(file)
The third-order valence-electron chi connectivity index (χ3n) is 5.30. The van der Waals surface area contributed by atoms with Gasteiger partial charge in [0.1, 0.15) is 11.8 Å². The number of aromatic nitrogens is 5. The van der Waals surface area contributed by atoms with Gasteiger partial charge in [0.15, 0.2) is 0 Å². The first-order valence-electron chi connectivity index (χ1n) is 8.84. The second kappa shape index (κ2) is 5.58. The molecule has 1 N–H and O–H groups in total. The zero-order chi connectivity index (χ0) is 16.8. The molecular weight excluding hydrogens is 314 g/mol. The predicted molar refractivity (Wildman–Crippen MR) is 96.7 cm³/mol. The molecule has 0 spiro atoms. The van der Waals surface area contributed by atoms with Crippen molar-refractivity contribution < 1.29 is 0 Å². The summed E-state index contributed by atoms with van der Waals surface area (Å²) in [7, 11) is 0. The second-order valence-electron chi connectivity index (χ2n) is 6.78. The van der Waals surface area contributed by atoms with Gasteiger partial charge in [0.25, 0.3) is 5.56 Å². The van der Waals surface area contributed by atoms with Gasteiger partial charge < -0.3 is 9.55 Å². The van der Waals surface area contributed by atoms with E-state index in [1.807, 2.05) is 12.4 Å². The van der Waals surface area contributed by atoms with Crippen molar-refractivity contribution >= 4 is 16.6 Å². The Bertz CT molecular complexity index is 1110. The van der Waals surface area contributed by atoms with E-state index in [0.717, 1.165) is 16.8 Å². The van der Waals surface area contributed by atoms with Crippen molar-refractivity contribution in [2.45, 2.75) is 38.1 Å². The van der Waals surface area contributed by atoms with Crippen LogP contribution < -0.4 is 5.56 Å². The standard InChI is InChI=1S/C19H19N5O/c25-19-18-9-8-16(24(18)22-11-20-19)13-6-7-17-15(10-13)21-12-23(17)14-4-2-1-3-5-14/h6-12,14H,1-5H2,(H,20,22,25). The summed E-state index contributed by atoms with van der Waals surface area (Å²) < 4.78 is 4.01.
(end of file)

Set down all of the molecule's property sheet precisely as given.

The third-order valence-electron chi connectivity index (χ3n) is 5.30. The van der Waals surface area contributed by atoms with Gasteiger partial charge in [0.1, 0.15) is 11.8 Å². The number of aromatic nitrogens is 5. The van der Waals surface area contributed by atoms with Gasteiger partial charge in [0.15, 0.2) is 0 Å². The first-order valence-electron chi connectivity index (χ1n) is 8.84. The second kappa shape index (κ2) is 5.58. The molecule has 1 N–H and O–H groups in total. The zero-order chi connectivity index (χ0) is 16.8. The molecular weight excluding hydrogens is 314 g/mol. The predicted molar refractivity (Wildman–Crippen MR) is 96.7 cm³/mol. The molecule has 0 spiro atoms. The van der Waals surface area contributed by atoms with Crippen molar-refractivity contribution < 1.29 is 0 Å². The summed E-state index contributed by atoms with van der Waals surface area (Å²) in [7, 11) is 0. The second-order valence-electron chi connectivity index (χ2n) is 6.78. The van der Waals surface area contributed by atoms with Gasteiger partial charge in [0.25, 0.3) is 5.56 Å². The van der Waals surface area contributed by atoms with Gasteiger partial charge < -0.3 is 9.55 Å². The van der Waals surface area contributed by atoms with E-state index in [1.807, 2.05) is 12.4 Å². The van der Waals surface area contributed by atoms with Crippen molar-refractivity contribution >= 4 is 16.6 Å². The Bertz CT molecular complexity index is 1110. The van der Waals surface area contributed by atoms with E-state index in [0.717, 1.165) is 16.8 Å². The van der Waals surface area contributed by atoms with Crippen molar-refractivity contribution in [2.45, 2.75) is 38.1 Å². The van der Waals surface area contributed by atoms with Crippen LogP contribution < -0.4 is 5.56 Å². The standard InChI is InChI=1S/C19H19N5O/c25-19-18-9-8-16(24(18)22-11-20-19)13-6-7-17-15(10-13)21-12-23(17)14-4-2-1-3-5-14/h6-12,14H,1-5H2,(H,20,22,25). The summed E-state index contributed by atoms with van der Waals surface area (Å²) < 4.78 is 4.01.